So today I made my first confession to a priest, as opposed to a kind of general confession to other people -- as I sometimes have confessed to you. It was a remarkable experience. I'm not sure what I expected it to be. What it was instead was a remarkable lightening, a genuine release of weight. I can't quite explain it, but perhaps some of you know what I mean. My sins have been grave, and greatly regretted; and to be absolved of them turns out to be moving in ways I did not expect.

I mention this in case any of you have been thinking about it. I wouldn't have thought that it would make any difference, but it turns out that it matters a lot.

Here it comes again!

Periodically a certain contingent in Washington re-discovers the problem that some Americans seem unwilling or unable to save up enough money during their working lives to provide for a secure retirement.  What to do?  According to Employment Benefit News,
Sen. Tom Harkin (D-Iowa), chairman of the Senate Health, Education, Labor and Pensions Committee, plans to introduce legislation this year to require businesses that don’t offer a pension or 401(k) plan with a company match to automatically enroll workers in a so-called USA Retirement Fund. . . . “The dream of a secure retirement is getting fainter and fainter,” Harkin said Feb. 12 in a speech at the Center for American Progress in Washington, D.C. “Savings rates are low and there’s no simple way for people to convert their savings into a stream of retirement income they can’t outlive.”
Wait.  Don't we already have a mandatory USA Retirement Fund?  I know conservatives say it's flat busted, but it's an article of faith among progressives that conservatives are spouting defeatist nonsense:  the Social Security system is fine.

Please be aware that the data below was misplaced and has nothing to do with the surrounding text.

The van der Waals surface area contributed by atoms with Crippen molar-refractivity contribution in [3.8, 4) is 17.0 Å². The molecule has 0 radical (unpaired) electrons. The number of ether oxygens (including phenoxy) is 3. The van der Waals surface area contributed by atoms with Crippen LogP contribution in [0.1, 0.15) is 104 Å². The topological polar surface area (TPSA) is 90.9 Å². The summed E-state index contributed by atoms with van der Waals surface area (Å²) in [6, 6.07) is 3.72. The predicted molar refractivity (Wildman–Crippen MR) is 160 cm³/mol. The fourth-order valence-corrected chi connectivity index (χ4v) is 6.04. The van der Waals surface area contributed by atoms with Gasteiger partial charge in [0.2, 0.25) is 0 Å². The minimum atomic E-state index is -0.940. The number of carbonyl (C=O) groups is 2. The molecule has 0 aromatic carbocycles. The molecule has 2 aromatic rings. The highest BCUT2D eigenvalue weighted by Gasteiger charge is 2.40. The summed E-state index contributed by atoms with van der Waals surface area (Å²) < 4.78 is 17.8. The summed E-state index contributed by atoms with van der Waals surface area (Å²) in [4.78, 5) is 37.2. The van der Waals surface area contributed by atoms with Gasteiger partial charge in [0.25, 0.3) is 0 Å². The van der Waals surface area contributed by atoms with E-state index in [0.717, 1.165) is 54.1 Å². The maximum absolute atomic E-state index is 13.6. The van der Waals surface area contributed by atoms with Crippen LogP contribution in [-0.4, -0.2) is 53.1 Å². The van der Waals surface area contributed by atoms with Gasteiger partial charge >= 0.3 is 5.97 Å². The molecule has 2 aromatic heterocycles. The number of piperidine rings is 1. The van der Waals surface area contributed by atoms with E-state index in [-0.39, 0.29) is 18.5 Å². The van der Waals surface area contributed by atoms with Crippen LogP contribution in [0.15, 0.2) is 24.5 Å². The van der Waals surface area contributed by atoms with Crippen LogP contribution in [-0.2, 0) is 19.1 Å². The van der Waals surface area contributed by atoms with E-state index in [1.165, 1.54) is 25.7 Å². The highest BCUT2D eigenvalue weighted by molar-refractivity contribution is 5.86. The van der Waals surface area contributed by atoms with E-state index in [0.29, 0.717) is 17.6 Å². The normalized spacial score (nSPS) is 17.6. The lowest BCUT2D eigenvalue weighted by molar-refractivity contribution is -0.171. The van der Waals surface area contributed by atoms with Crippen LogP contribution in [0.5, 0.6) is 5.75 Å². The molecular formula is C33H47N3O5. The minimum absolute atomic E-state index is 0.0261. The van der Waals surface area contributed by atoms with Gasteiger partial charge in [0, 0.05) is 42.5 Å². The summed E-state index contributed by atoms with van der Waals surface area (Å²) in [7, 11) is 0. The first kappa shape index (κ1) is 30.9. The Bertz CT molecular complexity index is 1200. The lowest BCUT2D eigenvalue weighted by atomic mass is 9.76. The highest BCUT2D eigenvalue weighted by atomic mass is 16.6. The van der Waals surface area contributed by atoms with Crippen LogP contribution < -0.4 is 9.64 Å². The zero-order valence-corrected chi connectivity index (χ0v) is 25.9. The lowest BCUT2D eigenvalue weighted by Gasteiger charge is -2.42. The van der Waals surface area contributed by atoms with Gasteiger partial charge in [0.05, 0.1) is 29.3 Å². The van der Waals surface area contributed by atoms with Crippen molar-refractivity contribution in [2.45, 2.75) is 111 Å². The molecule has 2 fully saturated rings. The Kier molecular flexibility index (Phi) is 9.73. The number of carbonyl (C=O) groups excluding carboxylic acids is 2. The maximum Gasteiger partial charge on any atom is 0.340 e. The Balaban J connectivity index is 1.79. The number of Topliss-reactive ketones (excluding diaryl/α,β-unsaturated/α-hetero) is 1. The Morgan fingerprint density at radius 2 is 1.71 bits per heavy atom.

Granted that it's a public policy problem if too many Americans lack retirement funds, is the solution really to keep enacting mandatory government retirement funds, spend the money on something else, discover with shock that people don't have adequate retirement funds, and enact new mandatory government retirement funds?

Against Feminism and the Modern World

Last week Cassandra posted an article praising Ace of Spades for his embrace of the label "feminist." There follows at Cassandra's place a long discussion, involving several of you, which seems to take as read the idea that some form of feminism is compatible with conservatism, and indeed a necessary condition for a just society. I'm disinclined to agree with either proposition.

That is not to say that I think that a just society ought to treat women badly: that would be nonsense. I hope that my respect for all of you, and the women you know I value in my private life, will convince you to take this criticism of feminism as a criticism of a bad strain of ideas, and not an attack on women as a whole. (See "Feminism as Analog to Christianity," below.) I simply believe that the feminist movement is not the way to a just society, neither for women nor anyone else, because it is rooted on some principles that are incompatible with right principles of justice, with our ideas about the market, and with our ideas about the role of the state. The problem is that conservative thinkers are apparently unable to deploy a criticism of the movement that does not seem to be a criticism of women, which has severely damaged them. Yet conceding the ideas means losing the overall debate about the structure of a just society.